Spring Is Around the Corner: Is it Time to Switch Your Winter Tires?

Winter tires are important for keeping you safe on the road during the hazardous conditions of snowy and icy roads. But as the snow starts to melt and the days get warmer, you might start thinking about switching back to all-season or summer tires. Before you make the switch, here are the top five factors that can influence your timing.

Winter Tire Laws in Your Province

When is it legal for you to go back to summer or all-season tires? In New Brunswick there is no law stating you cannot leave your winter tires on all year long. However, if your tires are studded you are required to change them no later than April 30th. Know the law – avoid a ticket.

Check That Weather Report

It’s safe to remove your winter tires once the average daily high is above 7 C and the risk of snow or frost has passed. Keep an eye on the averages in your area and take a look at the long range forecast before switching out. Late spring snowfall isn’t unusual in New Brunswick, so be prepared; Environment Canada can give you the information you need. Remember that black ice isn’t visible, so the temperature is an important factor in ensuring you are safe on the road.

Where Will You Store Your Winter Tires?

Before you take them off, you should know where you’re going to put them. Improper storage of your winter tires can lead to damage that will shorten their lifespan. At CrownAuto Pro we can store your tires all year around. If you plan to store them at home, be sure to follow these important tips:

  • Purchase proper storage bags and store each tire in its own individual bag
  • Do not hang the tires, instead stack them carefully
  • Do not stack more than four tires high
  • Store in a cool, dry place

How’s That Gas Mileage?

One of the main downfalls of winter tires used past the end of dangerous conditions is that they aren’t designed for dry pavement. That means a lot of road noise as well as something that could cost you – decreased gas mileage. Once you are clear of the danger of ice and snow and the temperatures have risen, changing over to summer or all-season tires can save you on the cost of gas, so don’t put it off any longer than is necessary.

Winter Tires are Expensive – Make Them Last

When you invest in winter tires you expect to get several seasons of use out of them. But using them longer than you should, especially on dry pavement, can cause them to wear out faster, meaning you will be replacing them sooner. Of course, you should take all of the important factors into consideration and not remove them too early just to avoid wear; safety is the number one concern.

While you don’t ever want to take your winter tires off before it’s time, it can be damaging to leave them on too long. The right combination of weather conditions is far more important than the date – just make sure you’re within the legal requirements.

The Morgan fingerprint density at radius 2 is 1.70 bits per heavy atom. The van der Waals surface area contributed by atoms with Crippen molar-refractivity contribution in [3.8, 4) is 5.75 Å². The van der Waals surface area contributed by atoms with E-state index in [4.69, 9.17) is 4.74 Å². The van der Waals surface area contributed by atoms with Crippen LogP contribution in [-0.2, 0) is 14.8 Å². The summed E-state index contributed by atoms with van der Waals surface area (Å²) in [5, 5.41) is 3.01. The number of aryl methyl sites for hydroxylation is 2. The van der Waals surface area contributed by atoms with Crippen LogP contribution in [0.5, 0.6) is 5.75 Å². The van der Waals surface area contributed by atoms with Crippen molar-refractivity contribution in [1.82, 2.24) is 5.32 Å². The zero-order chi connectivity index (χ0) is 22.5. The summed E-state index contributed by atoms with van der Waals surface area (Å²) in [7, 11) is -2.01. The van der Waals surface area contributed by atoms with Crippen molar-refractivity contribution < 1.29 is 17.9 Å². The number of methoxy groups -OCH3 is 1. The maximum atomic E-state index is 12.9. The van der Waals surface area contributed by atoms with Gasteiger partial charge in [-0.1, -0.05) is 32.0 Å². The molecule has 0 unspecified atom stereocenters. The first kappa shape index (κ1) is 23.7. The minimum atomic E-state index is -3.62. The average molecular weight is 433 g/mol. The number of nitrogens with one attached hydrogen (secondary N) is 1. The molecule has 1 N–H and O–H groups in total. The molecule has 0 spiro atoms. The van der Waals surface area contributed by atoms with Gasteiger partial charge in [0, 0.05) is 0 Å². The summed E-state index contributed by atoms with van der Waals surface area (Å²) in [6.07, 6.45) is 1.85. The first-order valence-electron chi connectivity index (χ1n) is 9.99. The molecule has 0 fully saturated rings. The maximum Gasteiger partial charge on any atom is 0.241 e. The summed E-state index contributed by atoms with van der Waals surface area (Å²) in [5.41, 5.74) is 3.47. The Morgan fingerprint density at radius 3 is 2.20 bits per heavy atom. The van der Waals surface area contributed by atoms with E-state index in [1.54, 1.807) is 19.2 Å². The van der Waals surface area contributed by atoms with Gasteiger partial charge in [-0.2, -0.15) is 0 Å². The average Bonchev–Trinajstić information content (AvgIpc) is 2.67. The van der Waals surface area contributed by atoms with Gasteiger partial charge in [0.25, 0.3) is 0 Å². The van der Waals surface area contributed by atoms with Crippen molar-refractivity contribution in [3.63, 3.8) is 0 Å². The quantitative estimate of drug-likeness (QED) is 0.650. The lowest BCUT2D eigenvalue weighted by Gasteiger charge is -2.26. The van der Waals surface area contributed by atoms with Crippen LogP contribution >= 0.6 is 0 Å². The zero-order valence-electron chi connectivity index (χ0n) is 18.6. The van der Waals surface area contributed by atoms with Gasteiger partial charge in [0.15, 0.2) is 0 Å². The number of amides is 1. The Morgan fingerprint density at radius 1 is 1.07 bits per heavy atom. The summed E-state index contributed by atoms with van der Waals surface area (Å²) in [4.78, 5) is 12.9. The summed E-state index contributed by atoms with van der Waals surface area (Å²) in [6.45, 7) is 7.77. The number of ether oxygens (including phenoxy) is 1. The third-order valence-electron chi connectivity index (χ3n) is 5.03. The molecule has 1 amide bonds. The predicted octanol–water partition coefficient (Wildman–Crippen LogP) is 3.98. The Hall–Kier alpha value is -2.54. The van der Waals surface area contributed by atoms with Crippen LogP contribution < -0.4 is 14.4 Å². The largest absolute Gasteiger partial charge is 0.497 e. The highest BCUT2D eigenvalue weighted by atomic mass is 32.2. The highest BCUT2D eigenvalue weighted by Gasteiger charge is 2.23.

What is Rustcheck?

WHAT IS RUSTCHECK??

Rust Check is a premier automobile body panel protectant that has been used successfully since 1973. It is a light liquid product that is applied inside body sections as a pressurized spray.

Crevice areas hidden inside body sections, such as joints, folds, seams, and spot welds therein are the places where corrosion starts and spreads from. Rust Check has the light liquid consistency and the active additives necessary to penetrate deeply into and protect the many vulnerable crevices found in today’s vehicles.

Rust Check protects metals by displacing moisture and treating the surfaces with highly effective corrosion inhibitors. The corrosion inhibitors form an adsorbed (bonded) layer on the metal surfaces. This microscopic layer acts like a series of tiny umbrellas, shielding the surfaces from water molecules. Just as a car battery will not work without its electrolyte, metal corrosion will not occur if moisture does not contact the metal.

WHAT DOES RUSTCHECK DO?

  • Firstly, RUST CHECK penetrates welded seams, crevices and provides excellent protection for these corrosion-prone areas. Sealants are not as effective in protecting these vital areas.
  • RUST CHECK does not require shiny clean metal surfaces for good adhesion and is effective on both used and new vehicles. While Rust Check will not reverse existing corrosion damage, it will drastically reduce its progression.
  • RUST CHECK is a unique electro-chemical compound that contains Self-Healing Properties.
  • RUST CHECK dispels moisture trapped in seams and crevices; “Sealants” usually trap moisture in these corrosion-prone areas.
  • RUST CHECK “Unlike Sealants” is non-drying; it remains mobile and will never dry, crack or peel.
  • RUST CHECK lubricates as it protects against corrosion.
  • RUST CHECK “Unlike Sealants” does not contain any offensive odours or potentially toxic petroleum solvents.
  • RUST CHECK will not damage painted surfaces and any over spray can be easily cleaned off.